amount greater than 25 weight percent. h d 1 Example I Due to the higher crystallinity of igh ensity po yy ethylene and polypropylene, it is more difiicult to prepare 1O Alathon 20 was addedo to a Banburflillxel' and meltgd compatible polyurethane-polyolefin compositions containat a tempefatul'fi of 225 Composltlons betwefiil 6 ing high weight percentages of polyurethane i hi h Alathon 20 and Estane S74OX2 were prepared congigting 5 wt. percent 90 wt. percent, 85 wt. percent, wt. density polyethylene or with polypropylene. of 9 As examples of polyolefins which h b d i percent, 75 Wt. percent, 70 wt. percent, 65 wt. percentE the present invention, may be mentioned the following 15 60 percerft, 55 PF and 50 3? materials: DPD-6169; Alathon 10, a polyethylene havg i ggfogg z the remamder each case conslstmg of ing a density of 0.923 and a melt index of 2.1; Alathon l 14, a polyethylene having a density of 0.914 and a melt w each of Phese composltlons a mp index of 1.8; Alathon 16, a polyethylene having a denlig Was t fs p i ffiE i ggj g tg sity of 0.923 and a melt index of 4.0; Alathon 20, a 20 Wtpercent 0 W. percen o s ane e polyethylene having a density of 0.921 and a melt index 60111130519011 Was both feslstant t0 Organlc Solvfints, 511911 of 2.1; Alathon 22, a polyethylene having a densi f as gasollne, kerosene, benzene, toluene, and naphtha, 1n 0.921 and a melt index of 3.0; Alathon 34, a polyethylene cold: and was capable of bemg compresslon molded having a density of 0.930 and a melt index of 3.0; Marlex and flexed- I 3328, a polyethylene having a density of 0.933 and a 25 Example I melt index of 2.8; Marlex 6002, a polyethylene having Escon 103 was melted in a Banbury mixer and then a density of 0960 and a melt index Marlex 15 wt. percent of Estane 5740X1 was added thereto. a polyethylene having a density of melt index The temperature was maintained throughout the meltof 0.9; Marlex 6050, a polyethylene having a {161181113 of mg and blending at about 0 R The blending was and a Index of Marlex a PO y ethy1ene 3O effected for three minutes. The resultant composition havmg density of 5 a melt: Index of Markx possessed excellent resistance to the action of hydrocara f g' ag i g p% gyg g%i gg Z S i bon solvents and could be compression molded. Addi- H} ex 0 tional compositions were made using the same procedure s ty of 0.95 and a melt index 05 4.0; Av gsgg 6 315 with wt. percent and wt. percent of Estane 57 40X1. Polypropylen? having a denslty etween to These compositions likewise possessed superior reslstance a melt 1 1 2 3 5 5:? 2 1 fg f to hydrocarbon solvents and could be compression aving 'a me in ex a o scon a molded polypropylene having a melt index at 230 C. of 3.5; Example I" and Escon 105, a polypropylene having a melt index at 230 C. of 5.5. 40 Marlex 6002 was melted in a Banbury mixer at 270 Examples of polyurethane materials which have been F., and Estane S74OX2 was added to it at this temperaused in the present invention include Estane 5740X1, ture and the mixing continued for a period of three min- Estane S74OX2 and Estane 5740X7. The properties of utes. Compositions were made each consisting of 15 wt. the Estane resins are set forth below: percent, 20 Wt. percent, and 25 wt. percent of the Estane PHYSICAL PROPERTIES OF ESTANE RESINS Property Estane Estane Estane ASTM 5740X1 S74OX2 5740X7 No.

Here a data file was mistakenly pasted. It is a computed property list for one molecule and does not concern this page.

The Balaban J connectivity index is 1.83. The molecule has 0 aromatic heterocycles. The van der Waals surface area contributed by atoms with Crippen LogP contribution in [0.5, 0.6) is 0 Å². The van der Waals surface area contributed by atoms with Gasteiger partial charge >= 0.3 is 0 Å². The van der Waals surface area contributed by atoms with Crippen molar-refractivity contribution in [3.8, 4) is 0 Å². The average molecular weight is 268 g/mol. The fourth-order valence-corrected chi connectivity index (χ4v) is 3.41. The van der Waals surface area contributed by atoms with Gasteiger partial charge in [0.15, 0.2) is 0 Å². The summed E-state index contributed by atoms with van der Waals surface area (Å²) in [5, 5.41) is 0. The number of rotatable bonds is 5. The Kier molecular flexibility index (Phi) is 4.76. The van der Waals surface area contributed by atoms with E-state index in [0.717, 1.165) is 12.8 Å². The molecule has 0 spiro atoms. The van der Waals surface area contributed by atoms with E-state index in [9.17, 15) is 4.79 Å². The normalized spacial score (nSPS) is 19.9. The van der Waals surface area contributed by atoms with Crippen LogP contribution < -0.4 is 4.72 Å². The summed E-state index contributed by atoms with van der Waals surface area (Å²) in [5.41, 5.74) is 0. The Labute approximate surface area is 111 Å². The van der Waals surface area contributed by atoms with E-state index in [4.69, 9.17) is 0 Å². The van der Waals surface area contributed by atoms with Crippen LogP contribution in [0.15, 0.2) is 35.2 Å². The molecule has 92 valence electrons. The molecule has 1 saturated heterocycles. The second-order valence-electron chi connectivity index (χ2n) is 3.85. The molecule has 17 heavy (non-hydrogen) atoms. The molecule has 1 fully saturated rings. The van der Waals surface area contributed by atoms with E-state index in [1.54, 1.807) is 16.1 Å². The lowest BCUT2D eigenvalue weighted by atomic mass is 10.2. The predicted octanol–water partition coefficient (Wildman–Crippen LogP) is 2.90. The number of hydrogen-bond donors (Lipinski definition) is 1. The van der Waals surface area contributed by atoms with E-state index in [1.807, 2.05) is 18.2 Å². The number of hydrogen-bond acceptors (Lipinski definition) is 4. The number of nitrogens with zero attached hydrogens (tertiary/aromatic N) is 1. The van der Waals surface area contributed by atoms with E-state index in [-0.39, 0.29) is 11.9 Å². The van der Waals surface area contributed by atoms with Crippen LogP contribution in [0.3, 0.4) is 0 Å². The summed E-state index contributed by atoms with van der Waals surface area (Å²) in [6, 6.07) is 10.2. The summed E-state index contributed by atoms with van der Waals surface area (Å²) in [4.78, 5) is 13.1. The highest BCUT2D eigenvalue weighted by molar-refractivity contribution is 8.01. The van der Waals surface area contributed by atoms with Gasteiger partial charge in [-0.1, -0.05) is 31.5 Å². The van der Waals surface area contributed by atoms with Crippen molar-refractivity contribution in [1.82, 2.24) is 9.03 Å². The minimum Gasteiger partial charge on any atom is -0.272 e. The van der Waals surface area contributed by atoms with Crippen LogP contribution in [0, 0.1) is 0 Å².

Specific gravity 1. 20 1'. 20 1. 20 Hardness, Shore:

Scale 88 96 D Scale 35 23 49 Stress-strain properties D-412 Tensile strength (p 1. 5,840 5,000 5,840

300% Modulus (p.s.i.) 1, 240 420 2, 800